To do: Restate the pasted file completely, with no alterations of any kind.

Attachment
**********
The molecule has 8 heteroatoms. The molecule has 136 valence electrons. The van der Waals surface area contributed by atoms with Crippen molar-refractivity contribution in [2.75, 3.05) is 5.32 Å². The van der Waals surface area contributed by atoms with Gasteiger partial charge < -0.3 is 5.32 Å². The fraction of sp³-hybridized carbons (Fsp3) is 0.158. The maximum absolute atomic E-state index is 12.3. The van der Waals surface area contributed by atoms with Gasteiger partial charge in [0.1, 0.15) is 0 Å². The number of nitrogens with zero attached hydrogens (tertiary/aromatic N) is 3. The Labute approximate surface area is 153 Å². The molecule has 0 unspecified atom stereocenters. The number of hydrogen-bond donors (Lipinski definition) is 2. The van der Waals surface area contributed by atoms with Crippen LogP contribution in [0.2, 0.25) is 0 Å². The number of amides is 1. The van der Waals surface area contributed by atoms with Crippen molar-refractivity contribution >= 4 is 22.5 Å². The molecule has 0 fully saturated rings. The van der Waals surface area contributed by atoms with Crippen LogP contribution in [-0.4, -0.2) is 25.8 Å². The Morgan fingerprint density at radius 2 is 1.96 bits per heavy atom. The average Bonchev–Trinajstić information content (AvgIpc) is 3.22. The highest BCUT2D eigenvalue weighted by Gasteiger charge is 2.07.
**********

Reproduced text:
The molecule has 8 heteroatoms. The molecule has 136 valence electrons. The van der Waals surface area contributed by atoms with Crippen molar-refractivity contribution in [2.75, 3.05) is 5.32 Å². The van der Waals surface area contributed by atoms with Gasteiger partial charge < -0.3 is 5.32 Å². The fraction of sp³-hybridized carbons (Fsp3) is 0.158. The maximum absolute atomic E-state index is 12.3. The van der Waals surface area contributed by atoms with Gasteiger partial charge in [0.1, 0.15) is 0 Å². The number of nitrogens with zero attached hydrogens (tertiary/aromatic N) is 3. The Labute approximate surface area is 153 Å². The molecule has 0 unspecified atom stereocenters. The number of hydrogen-bond donors (Lipinski definition) is 2. The van der Waals surface area contributed by atoms with Crippen LogP contribution in [0.2, 0.25) is 0 Å². The number of amides is 1. The van der Waals surface area contributed by atoms with Crippen molar-refractivity contribution >= 4 is 22.5 Å². The molecule has 0 fully saturated rings. The van der Waals surface area contributed by atoms with Crippen LogP contribution in [-0.4, -0.2) is 25.8 Å². The Morgan fingerprint density at radius 2 is 1.96 bits per heavy atom. The average Bonchev–Trinajstić information content (AvgIpc) is 3.22. The highest BCUT2D eigenvalue weighted by Gasteiger charge is 2.07.